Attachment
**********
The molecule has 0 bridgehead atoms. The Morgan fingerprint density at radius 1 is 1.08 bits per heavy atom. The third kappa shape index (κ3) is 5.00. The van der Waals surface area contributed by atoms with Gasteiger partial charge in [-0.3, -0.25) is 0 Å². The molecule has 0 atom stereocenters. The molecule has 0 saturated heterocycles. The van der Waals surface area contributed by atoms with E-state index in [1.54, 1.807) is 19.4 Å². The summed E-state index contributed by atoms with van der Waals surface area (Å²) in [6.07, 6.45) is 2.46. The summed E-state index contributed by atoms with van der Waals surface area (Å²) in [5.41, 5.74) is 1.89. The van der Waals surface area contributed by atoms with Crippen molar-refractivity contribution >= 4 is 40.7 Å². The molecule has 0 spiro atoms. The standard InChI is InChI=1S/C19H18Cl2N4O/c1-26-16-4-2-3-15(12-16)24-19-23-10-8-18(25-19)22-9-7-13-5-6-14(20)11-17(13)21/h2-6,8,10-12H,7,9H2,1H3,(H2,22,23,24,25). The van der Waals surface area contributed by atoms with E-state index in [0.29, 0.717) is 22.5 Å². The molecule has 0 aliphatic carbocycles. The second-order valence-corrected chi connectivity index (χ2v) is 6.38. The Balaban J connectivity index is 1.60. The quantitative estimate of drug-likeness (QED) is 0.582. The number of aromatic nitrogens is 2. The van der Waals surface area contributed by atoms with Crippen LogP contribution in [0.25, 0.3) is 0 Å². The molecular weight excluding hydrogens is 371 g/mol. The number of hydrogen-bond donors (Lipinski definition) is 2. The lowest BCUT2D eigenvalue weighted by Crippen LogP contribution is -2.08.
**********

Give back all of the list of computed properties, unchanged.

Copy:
The molecule has 0 bridgehead atoms. The Morgan fingerprint density at radius 1 is 1.08 bits per heavy atom. The third kappa shape index (κ3) is 5.00. The van der Waals surface area contributed by atoms with Gasteiger partial charge in [-0.3, -0.25) is 0 Å². The molecule has 0 atom stereocenters. The molecule has 0 saturated heterocycles. The van der Waals surface area contributed by atoms with E-state index in [1.54, 1.807) is 19.4 Å². The summed E-state index contributed by atoms with van der Waals surface area (Å²) in [6.07, 6.45) is 2.46. The summed E-state index contributed by atoms with van der Waals surface area (Å²) in [5.41, 5.74) is 1.89. The van der Waals surface area contributed by atoms with Crippen molar-refractivity contribution >= 4 is 40.7 Å². The molecule has 0 spiro atoms. The standard InChI is InChI=1S/C19H18Cl2N4O/c1-26-16-4-2-3-15(12-16)24-19-23-10-8-18(25-19)22-9-7-13-5-6-14(20)11-17(13)21/h2-6,8,10-12H,7,9H2,1H3,(H2,22,23,24,25). The van der Waals surface area contributed by atoms with E-state index in [0.29, 0.717) is 22.5 Å². The molecule has 0 aliphatic carbocycles. The second-order valence-corrected chi connectivity index (χ2v) is 6.38. The Balaban J connectivity index is 1.60. The quantitative estimate of drug-likeness (QED) is 0.582. The number of aromatic nitrogens is 2. The van der Waals surface area contributed by atoms with Crippen LogP contribution in [0.25, 0.3) is 0 Å². The molecular weight excluding hydrogens is 371 g/mol. The number of hydrogen-bond donors (Lipinski definition) is 2. The lowest BCUT2D eigenvalue weighted by Crippen LogP contribution is -2.08.